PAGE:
# Write a matrix given the null space

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1. Jan 30, 2017

### Zero2Infinity

1. The problem statement, all variables and given/known data

Build the matrix A associated with a linear transformation ƒ:3→ℝ3 that has the line x-4y=z=0 as its kernel.

2. Relevant equations

I don't see any relevant equation to be specified here .

3. The attempt at a solution

First of all, I tried to find a basis for the null space by solving the homogeneous linear system:

\begin{cases} x-4y=0\\z=0\end{cases} \Leftrightarrow \begin{cases} x=4y\\z=0\end{cases}

The solutions are thus of the kind (4y,y,0)=y(4,1,0). A basis is hence given by the single vector (4,1,0).
Due to the rank-nullity theorem I know that dim(Im) = dim(ℝ3)-dim(ker(f))=3-1=2. Then, I need two more vectors in order to obtain a basis of 3 that is composed by (4,1,0).
If I chose two vector such as that the matrix of the coordinates has the wanted kernel, I've concluded. My problem is that I don't see how to consciously pick them.
Can anyone help me? Thank you very much!

2. Jan 30, 2017

### Staff: Mentor

There is another basis vector for the kernel: <0, 0, 1>

3. Jan 31, 2017

### Zero2Infinity

Sorry but I'm not convinced.
The basis of the kernel is found by solving the system I wrote, corresponding to the matrix
$$\begin{pmatrix} 1&-4&0\\0&0&1 \end{pmatrix}$$
This system ha $\infty^1$ solutions of the type $(4y,y,0)$, i.e. a basis is $(4,1,0)$ and the kernel is one-dimensional.

Last edited: Jan 31, 2017
4. Jan 31, 2017

### Staff: Mentor

Why don't you use $f(\vec{x})=A\vec{x} = \vec{0}\,$?

5. Jan 31, 2017

### Zero2Infinity

Let's see: knowing the basis vectors I can write

\begin{pmatrix}4&a&b\\1&c&d\\0&e&f\end{pmatrix} \begin{pmatrix}1\\-4\\0\end{pmatrix}=\begin{pmatrix}0\\0\\0\end{pmatrix}

Thus I get

\begin{cases}4-4a+0b=0\\1-4c+0d=0\\0-4e+0f=0\end{cases}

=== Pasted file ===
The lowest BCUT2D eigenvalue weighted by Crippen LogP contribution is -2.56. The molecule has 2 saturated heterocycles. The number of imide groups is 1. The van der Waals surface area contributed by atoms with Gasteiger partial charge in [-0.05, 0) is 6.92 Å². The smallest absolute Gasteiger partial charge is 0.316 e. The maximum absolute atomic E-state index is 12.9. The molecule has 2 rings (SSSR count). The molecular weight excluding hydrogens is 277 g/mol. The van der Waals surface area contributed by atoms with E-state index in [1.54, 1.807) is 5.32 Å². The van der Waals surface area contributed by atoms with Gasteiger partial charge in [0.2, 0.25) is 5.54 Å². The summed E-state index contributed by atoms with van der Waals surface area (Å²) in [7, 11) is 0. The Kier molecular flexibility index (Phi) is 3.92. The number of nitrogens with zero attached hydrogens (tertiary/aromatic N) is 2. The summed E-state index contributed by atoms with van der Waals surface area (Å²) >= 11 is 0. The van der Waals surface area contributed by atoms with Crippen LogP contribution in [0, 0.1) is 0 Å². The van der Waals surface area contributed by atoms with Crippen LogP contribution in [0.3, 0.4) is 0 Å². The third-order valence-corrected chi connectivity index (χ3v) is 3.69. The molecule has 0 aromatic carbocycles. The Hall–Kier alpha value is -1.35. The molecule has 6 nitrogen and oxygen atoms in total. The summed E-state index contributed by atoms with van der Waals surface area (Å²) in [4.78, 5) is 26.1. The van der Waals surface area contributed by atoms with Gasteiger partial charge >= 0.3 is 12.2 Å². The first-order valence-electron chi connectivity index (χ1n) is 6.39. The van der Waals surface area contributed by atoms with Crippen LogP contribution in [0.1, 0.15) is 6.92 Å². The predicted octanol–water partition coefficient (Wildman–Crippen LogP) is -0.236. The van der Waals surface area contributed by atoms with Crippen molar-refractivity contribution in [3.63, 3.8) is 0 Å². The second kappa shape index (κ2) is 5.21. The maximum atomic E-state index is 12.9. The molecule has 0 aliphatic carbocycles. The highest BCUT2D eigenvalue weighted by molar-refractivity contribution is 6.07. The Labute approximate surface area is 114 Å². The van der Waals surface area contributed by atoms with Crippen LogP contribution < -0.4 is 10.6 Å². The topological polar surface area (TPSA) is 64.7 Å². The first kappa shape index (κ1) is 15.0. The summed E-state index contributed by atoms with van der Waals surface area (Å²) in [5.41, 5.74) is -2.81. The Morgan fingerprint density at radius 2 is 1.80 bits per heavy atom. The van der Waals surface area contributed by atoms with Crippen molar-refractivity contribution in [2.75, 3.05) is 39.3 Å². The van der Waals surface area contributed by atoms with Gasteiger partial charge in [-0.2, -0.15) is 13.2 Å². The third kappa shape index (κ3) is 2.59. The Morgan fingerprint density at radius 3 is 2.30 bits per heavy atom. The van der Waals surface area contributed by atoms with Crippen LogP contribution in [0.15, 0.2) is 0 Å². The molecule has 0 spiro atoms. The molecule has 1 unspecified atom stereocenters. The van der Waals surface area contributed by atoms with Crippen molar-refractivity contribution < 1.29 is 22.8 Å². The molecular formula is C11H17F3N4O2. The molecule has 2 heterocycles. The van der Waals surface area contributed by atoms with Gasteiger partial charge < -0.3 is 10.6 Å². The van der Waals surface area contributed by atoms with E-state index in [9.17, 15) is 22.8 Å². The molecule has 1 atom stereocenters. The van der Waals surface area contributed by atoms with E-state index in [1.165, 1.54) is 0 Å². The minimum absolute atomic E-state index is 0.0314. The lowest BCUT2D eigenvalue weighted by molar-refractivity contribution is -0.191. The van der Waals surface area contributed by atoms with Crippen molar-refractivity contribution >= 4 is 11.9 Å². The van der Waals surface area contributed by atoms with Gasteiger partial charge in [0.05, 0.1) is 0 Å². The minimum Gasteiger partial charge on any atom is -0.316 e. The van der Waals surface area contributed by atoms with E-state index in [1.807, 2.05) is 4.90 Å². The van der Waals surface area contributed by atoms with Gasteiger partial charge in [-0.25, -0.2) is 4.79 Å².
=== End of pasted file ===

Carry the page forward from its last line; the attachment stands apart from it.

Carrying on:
from which $a=1, c=\frac{1}{4}, e=0$. Repeating the procedure with

\begin{pmatrix}4&a&b\\1&c&d\\0&e&f\end{pmatrix} \begin{pmatrix}0\\0\\1\end{pmatrix}=\begin{pmatrix}0\\0\\0\end{pmatrix}

I get

\begin{cases}0+0a+b=0\\0+0c+d=0\\0+0e+f=0\end{cases}

from which $b=0, d=0, f=0$.
Concluding, I get the matrix

\begin{pmatrix}4&1&0\\1&\frac{1}{4}&0\\0&0&0\end{pmatrix}

By doing so, though, the kernel becomes 2-dimensional with $(0,0,1),(-\frac{1}{4},1,0)$ as basis.

Last edited: Jan 31, 2017
6. Jan 31, 2017

### Staff: Mentor

Of course. You have only one linear independent vector to span the image, but you need two. The matrix $A'$ of the linear equations in post #3 already had two (row) vectors to span the image. Why don't you expand it with a third row? What does $A' x = 0$ tell you? I mean, reread your own comment.

7. Jan 31, 2017

### Zero2Infinity

First of all, thank you for your patience.
If I add a vector linearly dependent to the other two I get a matrix which kernel is $(4,1,0)$. For example

\begin{pmatrix}1&-4&0\\0&0&1\\0&0&2\end{pmatrix}

Then this is a solution for the excercise? As you might guess I'm not very sure about the conceptual meaning of what I'm doing...

8. Jan 31, 2017

### Staff: Mentor

You get a matrix which kernel is $\{(x,y,z)\,\vert \,(1,-4,0)\cdot \vec{x} = 0 \wedge (0,0,1) \cdot \vec{x} = 0 \}$, i.e. the linear equations you started with. I would have chosen $0$ as the last entry, but $2$ is o.k., too. The first two row vectors are now perpendicular to $(4,1,0)$, which you were looking for in post #1, and also perpendicular to each other. Therefore together they build a nice little basis of orthogonal vectors in $\mathbb{R}^3$: two in the image of $f$ and one in its kernel.

9. Jan 31, 2017

### Zero2Infinity

Thank you again Sir!
Just to be sure: $(1,-4,0),(0,0,1)$ is a orthogonal basis of the $Im(f)$ subspace, $(4,1,0)$ is the basis for the one-dimensional nullspace of $f$ and so, by virtue of the rank-nullity theorem, I have an orthogonal basis of the domain of $f$, i.e. $\mathbb{R}^3$.

10. Jan 31, 2017

### Staff: Mentor

Yes.

11. Feb 2, 2017

### pasmith

You don't need to.

A linear transformation which does the trick is $$\mathbf{x} \mapsto \mathbf{x} \times (4, 1, 0)^{T}.$$ This can be written as $\mathbf{x} \mapsto A\mathbf{x}$ for some matrix $A$.